Yet even though the people-focused initiatives link most closely with value creation, they are the least likely ones that companies plan to pursue in the future (Exhibit 3). Instead, the largest shares of respondents predict their companies will pursue digitization of the end-user experience, scaling of data and analytics, and enhancements of IT architecture. That is a notable shift from our past three annual surveys, when infrastructure transformations were the most-cited play that companies pursued. Now, respondents are half as likely to say their companies will modernize infrastructure in the next one to two years.
Lesson #3: Talent remains the holy grail of technology transformations—valuable to pursue but difficult to execute
Not only do the transformations focused on talent strategy stand out in their value potential, but they are also much more commonplace at top-performing companies. Top-quartile respondents are more than three times likelier than their bottom-quartile peers (41 percent, compared with 12 percent) to say they’ve pursued a transformation of their talent strategy in recent years.
Yet the need to address talent is universal and urgent. Respondents believe that more than 40 percent of their workforce will need to be either replaced or fundamentally retrained to make up for their organizations’ skills gaps. But only 15 percent of respondents say their companies plan to pursue a talent-strategy transformation in the next two years, even though the talent challenge remains considerable (Exhibit 4). At companies that have pursued recent transformations, the top challenges to doing so continue to revolve around talent as well as culture: namely, skill gaps and cultural differences, the difficulty of changing cultures and ways of working, and difficulty finding talent to fill new roles—which is as challenging for top performers as it is for everyone else. Talent also appears to impede progress at the companies that haven’t pursued technology transformations; 42 percent of respondents say they have stuck with the status quo because it’s difficult to source the talent they need.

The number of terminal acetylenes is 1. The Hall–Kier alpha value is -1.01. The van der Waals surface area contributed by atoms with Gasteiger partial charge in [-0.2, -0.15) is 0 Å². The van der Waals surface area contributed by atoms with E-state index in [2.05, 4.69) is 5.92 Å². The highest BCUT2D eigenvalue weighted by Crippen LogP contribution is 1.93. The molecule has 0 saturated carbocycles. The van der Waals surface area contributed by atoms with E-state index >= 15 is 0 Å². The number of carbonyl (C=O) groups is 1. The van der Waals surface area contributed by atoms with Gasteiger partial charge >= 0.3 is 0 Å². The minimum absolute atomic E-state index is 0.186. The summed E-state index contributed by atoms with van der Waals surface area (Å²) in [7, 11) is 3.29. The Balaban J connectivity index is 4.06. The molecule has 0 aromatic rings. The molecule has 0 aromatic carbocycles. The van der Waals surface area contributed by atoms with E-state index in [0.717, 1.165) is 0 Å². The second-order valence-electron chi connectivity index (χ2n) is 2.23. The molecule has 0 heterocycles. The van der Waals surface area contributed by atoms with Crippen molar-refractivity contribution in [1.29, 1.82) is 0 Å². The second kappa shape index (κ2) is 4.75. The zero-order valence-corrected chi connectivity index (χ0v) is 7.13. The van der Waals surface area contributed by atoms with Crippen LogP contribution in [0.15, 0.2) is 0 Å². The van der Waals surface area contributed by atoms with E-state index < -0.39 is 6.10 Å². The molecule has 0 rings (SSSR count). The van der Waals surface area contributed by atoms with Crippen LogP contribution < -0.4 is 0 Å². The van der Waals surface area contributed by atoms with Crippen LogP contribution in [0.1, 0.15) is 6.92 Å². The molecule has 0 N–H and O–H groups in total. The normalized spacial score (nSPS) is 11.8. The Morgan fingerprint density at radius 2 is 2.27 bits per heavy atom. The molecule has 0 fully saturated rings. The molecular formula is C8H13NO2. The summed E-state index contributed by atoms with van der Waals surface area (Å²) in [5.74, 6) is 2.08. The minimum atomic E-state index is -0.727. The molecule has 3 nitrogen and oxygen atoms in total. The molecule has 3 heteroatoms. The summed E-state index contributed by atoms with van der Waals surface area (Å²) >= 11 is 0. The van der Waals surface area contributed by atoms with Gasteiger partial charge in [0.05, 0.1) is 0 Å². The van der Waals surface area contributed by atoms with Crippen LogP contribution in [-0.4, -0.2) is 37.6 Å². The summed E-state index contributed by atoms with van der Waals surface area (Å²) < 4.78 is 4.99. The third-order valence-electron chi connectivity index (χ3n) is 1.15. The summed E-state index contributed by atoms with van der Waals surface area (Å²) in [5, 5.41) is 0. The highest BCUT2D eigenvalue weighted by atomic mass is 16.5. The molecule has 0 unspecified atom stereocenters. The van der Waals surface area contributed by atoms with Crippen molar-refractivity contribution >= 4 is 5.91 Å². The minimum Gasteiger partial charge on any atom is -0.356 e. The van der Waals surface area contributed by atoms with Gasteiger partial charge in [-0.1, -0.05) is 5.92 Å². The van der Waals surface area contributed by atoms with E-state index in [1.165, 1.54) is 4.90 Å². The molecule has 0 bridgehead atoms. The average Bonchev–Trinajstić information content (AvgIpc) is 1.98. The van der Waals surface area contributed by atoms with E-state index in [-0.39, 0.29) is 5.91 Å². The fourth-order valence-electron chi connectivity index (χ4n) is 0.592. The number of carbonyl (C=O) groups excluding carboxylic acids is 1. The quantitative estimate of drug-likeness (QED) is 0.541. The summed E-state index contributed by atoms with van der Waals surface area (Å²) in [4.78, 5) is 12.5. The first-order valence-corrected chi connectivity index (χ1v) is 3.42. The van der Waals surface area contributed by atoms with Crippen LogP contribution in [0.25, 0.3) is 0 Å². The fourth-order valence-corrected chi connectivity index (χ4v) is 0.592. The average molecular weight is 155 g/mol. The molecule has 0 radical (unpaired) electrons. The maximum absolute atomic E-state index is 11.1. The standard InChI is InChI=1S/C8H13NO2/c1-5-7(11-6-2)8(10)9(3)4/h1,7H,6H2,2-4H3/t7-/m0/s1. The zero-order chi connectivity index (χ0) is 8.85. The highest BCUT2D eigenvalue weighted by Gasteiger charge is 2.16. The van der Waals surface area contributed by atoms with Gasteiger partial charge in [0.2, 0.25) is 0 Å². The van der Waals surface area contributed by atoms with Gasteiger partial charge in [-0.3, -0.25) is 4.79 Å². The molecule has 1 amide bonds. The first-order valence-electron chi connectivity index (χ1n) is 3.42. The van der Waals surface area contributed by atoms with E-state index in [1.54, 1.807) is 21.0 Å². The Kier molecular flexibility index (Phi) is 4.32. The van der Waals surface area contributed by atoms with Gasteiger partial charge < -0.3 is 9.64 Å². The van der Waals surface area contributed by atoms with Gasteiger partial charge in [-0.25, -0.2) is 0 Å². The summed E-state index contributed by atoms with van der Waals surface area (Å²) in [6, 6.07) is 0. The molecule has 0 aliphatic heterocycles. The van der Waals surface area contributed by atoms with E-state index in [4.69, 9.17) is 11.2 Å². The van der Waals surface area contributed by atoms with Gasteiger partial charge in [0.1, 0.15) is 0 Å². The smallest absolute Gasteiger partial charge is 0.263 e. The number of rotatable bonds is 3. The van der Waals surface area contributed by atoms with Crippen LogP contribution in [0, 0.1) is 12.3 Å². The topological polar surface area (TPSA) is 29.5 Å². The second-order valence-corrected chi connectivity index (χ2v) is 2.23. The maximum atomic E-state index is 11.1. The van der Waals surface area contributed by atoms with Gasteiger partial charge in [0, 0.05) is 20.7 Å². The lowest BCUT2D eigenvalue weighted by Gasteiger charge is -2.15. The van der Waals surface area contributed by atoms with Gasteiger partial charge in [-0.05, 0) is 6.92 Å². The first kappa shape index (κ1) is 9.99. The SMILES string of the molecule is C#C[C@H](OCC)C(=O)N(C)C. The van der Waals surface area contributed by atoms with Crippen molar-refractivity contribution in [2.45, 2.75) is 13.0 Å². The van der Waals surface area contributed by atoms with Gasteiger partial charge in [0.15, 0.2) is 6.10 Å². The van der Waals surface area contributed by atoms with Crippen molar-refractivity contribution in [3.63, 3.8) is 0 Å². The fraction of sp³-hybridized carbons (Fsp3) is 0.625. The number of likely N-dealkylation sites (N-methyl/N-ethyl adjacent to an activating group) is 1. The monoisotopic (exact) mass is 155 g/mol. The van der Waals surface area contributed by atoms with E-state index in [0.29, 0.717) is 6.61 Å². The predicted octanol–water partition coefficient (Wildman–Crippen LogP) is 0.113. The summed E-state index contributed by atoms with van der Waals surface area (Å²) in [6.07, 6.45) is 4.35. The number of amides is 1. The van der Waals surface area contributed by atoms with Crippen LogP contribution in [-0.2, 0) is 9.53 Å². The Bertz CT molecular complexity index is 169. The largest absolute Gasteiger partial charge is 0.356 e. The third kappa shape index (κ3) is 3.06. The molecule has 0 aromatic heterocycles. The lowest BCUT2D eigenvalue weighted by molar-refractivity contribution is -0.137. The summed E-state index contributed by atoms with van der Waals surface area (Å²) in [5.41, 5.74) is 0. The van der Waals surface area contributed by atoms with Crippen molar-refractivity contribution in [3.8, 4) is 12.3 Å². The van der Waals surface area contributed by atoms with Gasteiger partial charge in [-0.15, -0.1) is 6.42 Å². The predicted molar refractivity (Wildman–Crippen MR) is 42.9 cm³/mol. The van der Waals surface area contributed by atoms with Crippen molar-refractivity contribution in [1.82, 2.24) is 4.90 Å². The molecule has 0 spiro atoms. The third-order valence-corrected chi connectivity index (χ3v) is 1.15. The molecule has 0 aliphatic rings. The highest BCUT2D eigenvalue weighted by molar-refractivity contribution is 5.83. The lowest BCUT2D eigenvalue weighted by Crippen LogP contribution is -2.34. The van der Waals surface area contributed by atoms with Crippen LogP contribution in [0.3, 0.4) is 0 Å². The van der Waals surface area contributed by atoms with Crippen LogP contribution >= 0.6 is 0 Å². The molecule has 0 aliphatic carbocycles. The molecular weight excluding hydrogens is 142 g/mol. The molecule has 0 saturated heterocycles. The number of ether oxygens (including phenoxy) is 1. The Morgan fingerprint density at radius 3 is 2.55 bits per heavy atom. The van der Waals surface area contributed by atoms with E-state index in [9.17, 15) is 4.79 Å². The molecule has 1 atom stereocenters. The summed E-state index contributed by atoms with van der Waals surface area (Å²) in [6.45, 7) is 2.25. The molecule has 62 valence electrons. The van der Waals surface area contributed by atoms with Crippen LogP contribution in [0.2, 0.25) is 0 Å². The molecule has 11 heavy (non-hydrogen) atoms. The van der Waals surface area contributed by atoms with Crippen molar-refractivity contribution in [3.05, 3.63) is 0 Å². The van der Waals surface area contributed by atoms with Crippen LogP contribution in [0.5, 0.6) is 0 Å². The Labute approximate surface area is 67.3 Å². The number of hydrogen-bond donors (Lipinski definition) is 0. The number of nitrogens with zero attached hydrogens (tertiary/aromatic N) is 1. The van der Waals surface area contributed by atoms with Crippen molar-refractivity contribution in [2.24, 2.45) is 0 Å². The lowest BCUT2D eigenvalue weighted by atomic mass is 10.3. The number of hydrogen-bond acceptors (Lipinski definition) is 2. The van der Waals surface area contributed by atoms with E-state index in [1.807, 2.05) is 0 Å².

Lesson #4: The talent challenge has clear implications for sourcing
Perhaps because companies have found talent-related changes so difficult to pursue, responses suggest that they have been using new or different approaches to sourcing to fill some of the gaps. We asked technology executives and respondents about recent changes to their technology-sourcing strategies, and they tend to say that reliance on external providers to support both core IT activities and digital activities has increased. Among respondents reporting changes to their sourcing strategies, 47 percent say they are relying more on sourcing partners to supplement internal capabilities. Overall, most respondents say their companies have engaged partners in a range of sourcing models, from traditional time-and-materials to managed services and joint ventures.
Lesson #5: No silver bullets—the top performers execute more transformation plays than others
We looked more closely at the results from a subset of respondents whose companies are in the top quartile of performance on core technology activities, or our “top performers.” These companies not only have seen more value as a result of their technology transformations but also have focused on multiple initiatives—and more so than their peers. On average, they have run five out of ten transformation initiatives in recent years, versus three initiatives at the bottom-quartile companies.